Warner Brothers has said that not only are they developing a Justice League movie, they’re working on several other superhero movies, too – including a post-Nolan reboot of Batman. However, other than Batman, the WB has a, quite frankly, awful track record with making comic book movies. If they make it to screen, they’re not so well liked (Superman Returns, Green Lantern), and most of ‘em don’t even make it to screen (Joss Whedon’s Wonder Woman, which I heard was a superb script, and now probably feels like a sore thumb what with the Avengers success).
Plus, add in the fact that whatever Warner Brothers and DC do will get compared to Avengers, and the Marvel movie model in general, and you have a problem. If they keep releasing non-linked movies, the reaction will be, “Why? Marvel did it well, and everybody loved that.” If they release linked movies, the reaction will be, “Marvel already did that.”
Add in the risky gamble of trying to launch several franchises with a Justice League movie first – if that tanks, you’re kind of screwed and have to reboot all of them anyway – and Warner Brothers is caught in a Catch-22.
That is, unless they follow my foolproof plan to make a Justice League movie. And there’s a few things they’re going to need to do first:
1) Set aside One Billion Dollars.
2) Check with the fan community, see who their ideal casting are for all members of the Justice League, and lock those actors down.
3) Hire a writing staff made up of comic book writers, a healthy dose of DC Animated writers, and a few top-notch movie writers.
4) Lock in three excellent directors who work well together, have a similar style, and don’t mind giving up a few years of their lives.
And then, release seven movies in one year, culminating in a Justice League movie released in time for Christmas.
So, here’s how it works, and the reason why it’ll work:
Like I said before, if WB even attempts to copy the Marvel model, it’ll carry the stink of “been there, done that.” Instead, they have to go whole hog insane, and that’s going to cost money. That’s where the billion dollars comes in… And lets be honest: Warner Brothers can afford a billion dollars. Not only can they afford it right now, without even spending millions on Hollywood cost checkers, I can tell you box office alone, plus a year long blitz of action figure and video game sales will more than pay this investment back and moreso.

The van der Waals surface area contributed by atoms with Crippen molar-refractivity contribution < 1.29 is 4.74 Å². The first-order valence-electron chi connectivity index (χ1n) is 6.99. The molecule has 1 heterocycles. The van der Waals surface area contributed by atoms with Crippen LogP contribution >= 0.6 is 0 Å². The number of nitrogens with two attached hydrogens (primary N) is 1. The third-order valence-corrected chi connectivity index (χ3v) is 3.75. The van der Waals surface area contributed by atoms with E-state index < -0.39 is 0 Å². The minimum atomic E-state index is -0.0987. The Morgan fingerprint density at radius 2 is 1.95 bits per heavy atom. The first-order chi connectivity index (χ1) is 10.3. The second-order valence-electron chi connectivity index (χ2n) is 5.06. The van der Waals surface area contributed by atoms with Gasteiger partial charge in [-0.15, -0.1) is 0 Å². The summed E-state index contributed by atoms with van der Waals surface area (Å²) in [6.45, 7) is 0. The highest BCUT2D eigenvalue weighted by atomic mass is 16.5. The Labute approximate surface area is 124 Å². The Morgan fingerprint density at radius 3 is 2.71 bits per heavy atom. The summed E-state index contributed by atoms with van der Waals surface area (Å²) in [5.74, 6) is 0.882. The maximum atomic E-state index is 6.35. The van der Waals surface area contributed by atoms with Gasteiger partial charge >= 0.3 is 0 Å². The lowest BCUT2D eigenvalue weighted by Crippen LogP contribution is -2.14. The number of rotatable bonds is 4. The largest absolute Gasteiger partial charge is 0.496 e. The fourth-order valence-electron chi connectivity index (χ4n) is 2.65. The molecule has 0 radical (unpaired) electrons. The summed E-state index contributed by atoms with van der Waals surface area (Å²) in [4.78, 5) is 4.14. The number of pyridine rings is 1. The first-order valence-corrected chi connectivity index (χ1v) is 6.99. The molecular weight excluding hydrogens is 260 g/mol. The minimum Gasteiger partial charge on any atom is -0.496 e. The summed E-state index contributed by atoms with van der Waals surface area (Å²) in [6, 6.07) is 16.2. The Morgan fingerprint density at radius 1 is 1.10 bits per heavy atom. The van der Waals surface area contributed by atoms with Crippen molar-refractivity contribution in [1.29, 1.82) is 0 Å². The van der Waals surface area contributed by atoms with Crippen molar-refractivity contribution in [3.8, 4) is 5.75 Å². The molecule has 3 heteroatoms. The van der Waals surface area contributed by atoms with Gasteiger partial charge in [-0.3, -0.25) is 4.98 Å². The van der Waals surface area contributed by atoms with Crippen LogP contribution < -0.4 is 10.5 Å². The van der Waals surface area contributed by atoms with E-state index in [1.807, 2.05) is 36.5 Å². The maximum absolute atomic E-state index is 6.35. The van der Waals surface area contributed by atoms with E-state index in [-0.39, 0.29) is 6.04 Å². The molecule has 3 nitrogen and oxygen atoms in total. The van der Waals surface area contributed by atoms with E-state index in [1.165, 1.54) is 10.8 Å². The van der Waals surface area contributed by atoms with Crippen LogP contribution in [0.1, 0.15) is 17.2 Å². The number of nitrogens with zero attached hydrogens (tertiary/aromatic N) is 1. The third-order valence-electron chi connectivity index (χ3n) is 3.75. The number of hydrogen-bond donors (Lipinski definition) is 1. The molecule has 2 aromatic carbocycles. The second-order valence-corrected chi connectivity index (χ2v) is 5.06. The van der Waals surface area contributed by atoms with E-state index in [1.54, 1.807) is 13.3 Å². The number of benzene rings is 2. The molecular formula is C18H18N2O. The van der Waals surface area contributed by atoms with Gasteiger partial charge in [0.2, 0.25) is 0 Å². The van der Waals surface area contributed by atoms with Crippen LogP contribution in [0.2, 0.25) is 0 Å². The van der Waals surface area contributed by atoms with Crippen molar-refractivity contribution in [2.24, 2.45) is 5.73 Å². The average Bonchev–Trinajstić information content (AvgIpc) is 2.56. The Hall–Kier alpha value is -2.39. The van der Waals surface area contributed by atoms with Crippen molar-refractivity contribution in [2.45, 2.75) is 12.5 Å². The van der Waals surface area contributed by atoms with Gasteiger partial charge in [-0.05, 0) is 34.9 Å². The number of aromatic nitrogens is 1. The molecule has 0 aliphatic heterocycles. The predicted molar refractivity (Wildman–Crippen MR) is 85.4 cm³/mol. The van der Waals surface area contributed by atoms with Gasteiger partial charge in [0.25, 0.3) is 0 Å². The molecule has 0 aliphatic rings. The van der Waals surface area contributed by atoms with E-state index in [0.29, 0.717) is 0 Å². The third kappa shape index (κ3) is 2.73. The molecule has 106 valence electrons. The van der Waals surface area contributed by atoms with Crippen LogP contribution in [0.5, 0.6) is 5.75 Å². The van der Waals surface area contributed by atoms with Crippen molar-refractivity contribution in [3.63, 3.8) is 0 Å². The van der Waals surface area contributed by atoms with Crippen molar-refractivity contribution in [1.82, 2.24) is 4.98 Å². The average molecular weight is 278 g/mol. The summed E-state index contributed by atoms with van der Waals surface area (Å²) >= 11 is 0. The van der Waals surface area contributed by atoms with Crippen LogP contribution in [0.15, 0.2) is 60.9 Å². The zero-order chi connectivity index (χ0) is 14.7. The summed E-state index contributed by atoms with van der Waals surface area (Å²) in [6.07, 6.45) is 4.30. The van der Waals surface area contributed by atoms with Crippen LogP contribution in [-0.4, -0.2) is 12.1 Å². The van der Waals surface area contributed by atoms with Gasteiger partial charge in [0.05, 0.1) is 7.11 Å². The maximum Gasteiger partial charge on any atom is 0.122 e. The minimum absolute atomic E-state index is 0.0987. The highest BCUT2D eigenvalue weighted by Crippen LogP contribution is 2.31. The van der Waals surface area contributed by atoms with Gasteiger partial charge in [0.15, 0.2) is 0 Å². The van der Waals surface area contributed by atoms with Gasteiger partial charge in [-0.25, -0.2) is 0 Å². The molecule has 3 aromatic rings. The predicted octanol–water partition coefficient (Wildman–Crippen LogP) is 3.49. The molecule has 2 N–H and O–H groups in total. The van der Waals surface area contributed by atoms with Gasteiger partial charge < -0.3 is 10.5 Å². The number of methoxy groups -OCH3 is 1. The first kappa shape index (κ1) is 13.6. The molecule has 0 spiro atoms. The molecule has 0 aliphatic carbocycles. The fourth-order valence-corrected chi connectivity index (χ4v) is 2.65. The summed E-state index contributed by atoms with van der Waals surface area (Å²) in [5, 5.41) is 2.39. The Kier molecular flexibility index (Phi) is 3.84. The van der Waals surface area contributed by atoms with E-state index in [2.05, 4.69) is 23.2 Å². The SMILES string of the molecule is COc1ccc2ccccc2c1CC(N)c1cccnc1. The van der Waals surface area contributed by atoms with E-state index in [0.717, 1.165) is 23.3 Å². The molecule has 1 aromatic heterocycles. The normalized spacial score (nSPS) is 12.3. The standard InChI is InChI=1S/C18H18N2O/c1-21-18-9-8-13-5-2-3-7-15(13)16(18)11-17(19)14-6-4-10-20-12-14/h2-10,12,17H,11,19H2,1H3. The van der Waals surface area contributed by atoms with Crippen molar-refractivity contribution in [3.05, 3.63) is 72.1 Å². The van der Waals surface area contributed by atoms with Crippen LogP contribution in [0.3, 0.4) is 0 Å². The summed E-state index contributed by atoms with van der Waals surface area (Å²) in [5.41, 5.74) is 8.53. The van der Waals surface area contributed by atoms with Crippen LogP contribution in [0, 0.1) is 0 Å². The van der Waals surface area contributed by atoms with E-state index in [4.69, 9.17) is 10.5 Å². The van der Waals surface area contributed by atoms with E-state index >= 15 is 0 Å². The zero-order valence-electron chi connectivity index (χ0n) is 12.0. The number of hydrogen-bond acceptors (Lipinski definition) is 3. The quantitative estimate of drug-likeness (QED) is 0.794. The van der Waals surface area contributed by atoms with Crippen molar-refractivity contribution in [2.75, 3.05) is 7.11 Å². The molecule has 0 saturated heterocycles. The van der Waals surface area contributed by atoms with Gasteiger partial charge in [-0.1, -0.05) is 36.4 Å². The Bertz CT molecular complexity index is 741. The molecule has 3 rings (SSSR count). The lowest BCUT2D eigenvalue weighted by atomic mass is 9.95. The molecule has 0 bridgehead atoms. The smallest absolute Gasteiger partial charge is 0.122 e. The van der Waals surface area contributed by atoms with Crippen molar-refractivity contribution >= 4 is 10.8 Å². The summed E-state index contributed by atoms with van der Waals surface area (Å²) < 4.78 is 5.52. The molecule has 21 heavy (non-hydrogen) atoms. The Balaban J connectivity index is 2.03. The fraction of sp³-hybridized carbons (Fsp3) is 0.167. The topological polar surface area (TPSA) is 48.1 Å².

The billion dollars also breaks down to approximately $100 million each for the first six movies, and then $400 million for the final movie, with funds moving back and forth in order to work on development and effects on each.
To further explain that part, essentially what WB would be doing, including hiring a staff of writers, actors, and directors, is planning a movie series like a TV show, and then “broadcasting” The Justice League for a season… Except with a greater budget, and with slightly less connectivity between the movies than episodes of a serialized show. With a TV show, each episode has its own budget, but cost of sets built for one episode help offset costs in another episode, and so on. We’re applying the same theory here: if the Hall of Justice (or JLA Satellite [or whatever]) is built for one movie, you don’t need to rebuild it for the next one.
So that’s the general approach, but what about the movies? We’re going to build our model on Grant Morrison’s “Big 7” approach, because frankly it’s the right one, and go from there. So you start development on seven Justice League movies at the same time… But the first six are all focused on individual characters. Those are (not in order yet): Batman, Superman, Wonder Woman, The Flash, Green Lantern, Aquaman.
Each of these movies are individual adventures of these characters, but they’re not really individual movies. Each is subtitled “Countdown To Justice League, Part X” and contains seeds to the final movie, which, in case you can’t guess, is called, “Justice League.” Each movie finds our heroes getting introduced in some way, dealing with some threat, but that threat seems to indicate and even larger threat on the horizon. And in “Justice League?” That threat hits, and everybody needs to team up to take it down.